Brown: As I think about this COVID-19 pandemic and the impact that it is having on all Americans, and the troubling data that you talked about as it relates to people living with diabetes, and the outcomes, including death, with people living with diabetes, there's just a couple of things that we have been really advocating or using our voice for. We know the number of people who have lost their jobs or been furloughed during this pandemic. One of the things that we would like to have happen and we're going to continue to push for is continuity of coverage. There's all kinds of data out there that says, obviously, when people lose their job, the majority of them also lose their health insurance. When you lose your health insurance, there are all kinds of studies that show people without health insurance have poor health outcomes. The last thing that you want to do, for people living with diabetes, or any underlying condition, is not get the medical care and attention that you need to manage your chronic disease. So that's one thing. Two, we already know for people living with diabetes that the cost that a person living with diabetes is about 2.3 times the medical costs of someone without diabetes. There is a financial burden that goes along with this. One of the other things that we are pushing very hard for right now is zero co-pays for insulin and any other prescription drug that a person living with diabetes would need. Then the third thing, the numbers continue to rise with COVID-19. In fact, today, the numbers surpassed 1 million in terms of cases and more than 50,000 deaths. Testing is critical right now with so many people walking around that are asymptomatic. One of the things that we need to make sure that we are doing is enough testing. Not just enough, but in the communities and the places where that testing needs to happen. Now more than ever, we need to make sure that the tests that we have are getting into the communities where the people are impacted the most. Those would be just 3 things that I would outline.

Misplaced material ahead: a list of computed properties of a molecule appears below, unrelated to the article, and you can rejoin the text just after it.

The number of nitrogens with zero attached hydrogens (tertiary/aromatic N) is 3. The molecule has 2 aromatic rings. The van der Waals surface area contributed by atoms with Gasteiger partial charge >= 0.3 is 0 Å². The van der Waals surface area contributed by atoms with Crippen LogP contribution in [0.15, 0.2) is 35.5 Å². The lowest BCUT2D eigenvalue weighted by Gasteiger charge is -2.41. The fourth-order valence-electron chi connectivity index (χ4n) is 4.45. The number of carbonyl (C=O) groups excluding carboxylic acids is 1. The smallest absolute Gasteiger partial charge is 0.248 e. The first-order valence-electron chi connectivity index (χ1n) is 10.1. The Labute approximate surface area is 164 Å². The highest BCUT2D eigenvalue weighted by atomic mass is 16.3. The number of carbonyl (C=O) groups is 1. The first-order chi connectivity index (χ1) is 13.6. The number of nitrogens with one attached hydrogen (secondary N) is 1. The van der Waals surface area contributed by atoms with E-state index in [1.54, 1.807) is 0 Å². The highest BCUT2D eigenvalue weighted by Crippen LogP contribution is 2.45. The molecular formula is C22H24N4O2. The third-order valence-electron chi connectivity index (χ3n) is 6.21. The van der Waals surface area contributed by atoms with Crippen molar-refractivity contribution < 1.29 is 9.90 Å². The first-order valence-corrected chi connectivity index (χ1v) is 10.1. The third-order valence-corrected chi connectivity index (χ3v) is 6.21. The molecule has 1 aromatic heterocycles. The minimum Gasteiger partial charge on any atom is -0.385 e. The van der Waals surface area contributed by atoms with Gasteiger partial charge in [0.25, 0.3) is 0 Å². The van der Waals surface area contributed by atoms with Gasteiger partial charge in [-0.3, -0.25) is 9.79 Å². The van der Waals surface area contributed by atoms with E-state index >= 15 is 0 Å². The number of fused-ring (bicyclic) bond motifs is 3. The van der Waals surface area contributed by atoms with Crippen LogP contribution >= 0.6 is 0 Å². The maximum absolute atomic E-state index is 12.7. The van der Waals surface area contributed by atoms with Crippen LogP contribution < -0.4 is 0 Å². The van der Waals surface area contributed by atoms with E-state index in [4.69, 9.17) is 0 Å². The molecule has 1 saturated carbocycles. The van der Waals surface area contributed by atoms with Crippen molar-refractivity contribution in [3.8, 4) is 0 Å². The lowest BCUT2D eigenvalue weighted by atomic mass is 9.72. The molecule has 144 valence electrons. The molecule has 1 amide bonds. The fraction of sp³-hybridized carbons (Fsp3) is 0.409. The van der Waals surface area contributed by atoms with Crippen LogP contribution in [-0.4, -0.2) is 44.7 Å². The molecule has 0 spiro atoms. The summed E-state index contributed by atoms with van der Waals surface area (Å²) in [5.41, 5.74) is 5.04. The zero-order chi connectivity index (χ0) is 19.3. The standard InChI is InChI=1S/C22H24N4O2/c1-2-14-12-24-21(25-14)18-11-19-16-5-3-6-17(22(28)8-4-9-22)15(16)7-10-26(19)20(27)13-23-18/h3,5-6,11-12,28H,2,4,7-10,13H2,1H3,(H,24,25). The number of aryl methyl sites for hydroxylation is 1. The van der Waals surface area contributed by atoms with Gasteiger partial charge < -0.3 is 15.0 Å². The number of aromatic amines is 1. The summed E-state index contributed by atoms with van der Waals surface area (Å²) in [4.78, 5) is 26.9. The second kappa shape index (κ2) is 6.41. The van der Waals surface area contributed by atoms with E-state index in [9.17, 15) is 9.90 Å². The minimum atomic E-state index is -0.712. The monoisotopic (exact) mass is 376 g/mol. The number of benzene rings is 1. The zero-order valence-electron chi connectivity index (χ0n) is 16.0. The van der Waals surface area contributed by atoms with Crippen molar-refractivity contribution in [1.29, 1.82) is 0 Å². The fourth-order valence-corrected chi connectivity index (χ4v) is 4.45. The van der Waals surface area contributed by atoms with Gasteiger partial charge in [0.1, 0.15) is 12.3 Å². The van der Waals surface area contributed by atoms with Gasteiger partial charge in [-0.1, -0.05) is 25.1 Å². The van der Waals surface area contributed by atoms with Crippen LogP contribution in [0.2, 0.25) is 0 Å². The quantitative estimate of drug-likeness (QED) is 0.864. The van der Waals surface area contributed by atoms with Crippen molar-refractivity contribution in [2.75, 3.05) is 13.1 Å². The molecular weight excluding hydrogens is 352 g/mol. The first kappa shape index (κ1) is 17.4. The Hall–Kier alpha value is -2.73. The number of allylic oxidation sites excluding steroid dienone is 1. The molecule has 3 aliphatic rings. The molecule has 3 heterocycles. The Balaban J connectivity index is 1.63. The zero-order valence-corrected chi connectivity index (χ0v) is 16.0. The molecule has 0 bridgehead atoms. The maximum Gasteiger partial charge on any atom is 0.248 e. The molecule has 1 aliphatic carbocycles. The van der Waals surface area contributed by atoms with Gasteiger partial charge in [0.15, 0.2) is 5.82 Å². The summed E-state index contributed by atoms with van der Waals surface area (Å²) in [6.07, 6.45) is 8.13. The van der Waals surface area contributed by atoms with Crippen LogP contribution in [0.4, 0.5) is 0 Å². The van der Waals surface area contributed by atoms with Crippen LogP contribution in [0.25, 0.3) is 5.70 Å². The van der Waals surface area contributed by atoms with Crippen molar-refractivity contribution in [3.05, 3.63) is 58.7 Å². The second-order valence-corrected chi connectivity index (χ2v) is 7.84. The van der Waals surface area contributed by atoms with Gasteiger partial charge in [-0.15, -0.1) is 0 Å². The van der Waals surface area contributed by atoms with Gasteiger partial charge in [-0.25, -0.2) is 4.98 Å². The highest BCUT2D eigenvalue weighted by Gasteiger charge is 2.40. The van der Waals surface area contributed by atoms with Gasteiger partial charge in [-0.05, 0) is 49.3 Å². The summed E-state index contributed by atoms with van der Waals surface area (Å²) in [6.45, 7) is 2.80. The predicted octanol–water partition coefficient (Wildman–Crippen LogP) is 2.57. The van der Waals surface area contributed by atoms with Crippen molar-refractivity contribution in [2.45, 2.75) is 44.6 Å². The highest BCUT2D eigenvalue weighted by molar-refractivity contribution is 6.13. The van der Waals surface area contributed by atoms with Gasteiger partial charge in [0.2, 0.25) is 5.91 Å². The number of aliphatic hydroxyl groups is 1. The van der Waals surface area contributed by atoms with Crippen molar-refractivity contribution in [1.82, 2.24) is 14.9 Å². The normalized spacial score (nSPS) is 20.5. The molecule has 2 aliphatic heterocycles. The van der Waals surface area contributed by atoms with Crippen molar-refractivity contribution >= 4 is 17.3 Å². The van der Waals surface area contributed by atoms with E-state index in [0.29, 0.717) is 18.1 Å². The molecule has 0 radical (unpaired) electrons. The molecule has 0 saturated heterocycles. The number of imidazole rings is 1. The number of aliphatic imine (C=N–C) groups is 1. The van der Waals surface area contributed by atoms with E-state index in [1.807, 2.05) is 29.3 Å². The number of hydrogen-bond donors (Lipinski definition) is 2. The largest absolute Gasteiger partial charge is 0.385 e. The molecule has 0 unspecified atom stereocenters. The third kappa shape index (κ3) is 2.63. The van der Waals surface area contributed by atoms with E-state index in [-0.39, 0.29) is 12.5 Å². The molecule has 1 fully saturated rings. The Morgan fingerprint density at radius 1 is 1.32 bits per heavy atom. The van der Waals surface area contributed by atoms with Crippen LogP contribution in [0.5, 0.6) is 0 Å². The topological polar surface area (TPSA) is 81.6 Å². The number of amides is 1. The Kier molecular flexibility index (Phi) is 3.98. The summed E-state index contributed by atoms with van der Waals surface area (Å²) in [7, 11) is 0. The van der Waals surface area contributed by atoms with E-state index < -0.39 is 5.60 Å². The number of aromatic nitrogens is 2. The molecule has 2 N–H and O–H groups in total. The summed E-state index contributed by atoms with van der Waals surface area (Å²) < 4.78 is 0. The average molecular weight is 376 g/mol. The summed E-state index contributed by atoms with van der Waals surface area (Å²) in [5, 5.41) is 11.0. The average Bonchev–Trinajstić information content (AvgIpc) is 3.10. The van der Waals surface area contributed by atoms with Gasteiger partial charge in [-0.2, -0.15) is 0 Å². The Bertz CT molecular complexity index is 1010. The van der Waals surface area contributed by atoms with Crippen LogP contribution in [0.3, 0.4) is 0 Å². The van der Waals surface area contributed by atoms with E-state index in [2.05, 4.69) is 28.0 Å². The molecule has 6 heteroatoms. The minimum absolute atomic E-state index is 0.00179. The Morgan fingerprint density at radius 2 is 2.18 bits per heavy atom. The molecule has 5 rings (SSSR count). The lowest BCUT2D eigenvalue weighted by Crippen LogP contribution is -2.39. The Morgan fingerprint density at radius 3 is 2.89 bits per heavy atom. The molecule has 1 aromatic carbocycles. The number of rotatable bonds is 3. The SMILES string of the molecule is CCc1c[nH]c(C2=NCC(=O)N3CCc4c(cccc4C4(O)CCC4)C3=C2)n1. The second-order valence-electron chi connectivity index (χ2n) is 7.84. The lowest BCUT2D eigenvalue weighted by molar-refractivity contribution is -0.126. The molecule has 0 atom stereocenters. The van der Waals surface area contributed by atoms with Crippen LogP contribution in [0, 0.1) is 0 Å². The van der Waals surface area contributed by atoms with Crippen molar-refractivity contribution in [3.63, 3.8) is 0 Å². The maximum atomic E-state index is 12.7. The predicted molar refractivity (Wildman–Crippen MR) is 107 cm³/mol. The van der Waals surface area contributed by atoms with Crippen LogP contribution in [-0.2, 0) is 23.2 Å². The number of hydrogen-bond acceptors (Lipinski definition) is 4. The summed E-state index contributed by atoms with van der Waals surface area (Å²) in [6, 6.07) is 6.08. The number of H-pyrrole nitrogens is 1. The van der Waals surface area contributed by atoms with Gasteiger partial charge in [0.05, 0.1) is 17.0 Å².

AJMC®: The federal government currently is not collecting or publishing national racial or demographic data of COVID-19 deaths. However, data from states and cities show that Black individuals are regularly overrepresented compared to their share of the population. As of April 18, states with the highest disparities include Mississippi, Louisiana, South Carolina and Georgia. Can you explain some of the factors that put Black Americans at particular risk for suffering from COVID-19?

Brown: I will say, for African Americans and all people of color, actually, there are multiple factors. One we talked about, the fact that those who have diabetes or any other underlying conditions will have poor outcomes or a higher likelihood of having poor outcomes if they contract COVID-19. When you look at these minority populations, these people of color, groups of people of color, you will start to see that they do have underlying conditions. In some cases more than one underlying condition. That is a factor in and of itself. Then when you look at some of the other social determinants of health, or these environmental factors, where you're looking at where people live and whether they have access to food, many of these communities are in food deserts, whether they have access to the proper health care; whether they have transportation. I mean, you go on and on with these things. All of those things are factors that lead to not only higher percentages of unmanaged diabetes, but this in and of itself, as the risk of when these folks actually contract the disease, it puts them at a higher risk of complications and/or dying from COVID-19. This is not a new issue. There has been lots of data published around all of these social determinants of health, or access issues, or systematic barriers, whatever word you want to put around it. But one of the most telling pieces of data is that 76% of people below the poverty line are people of color. That fact and then all of those other factors compound living in this COVID-19 pandemic world right now.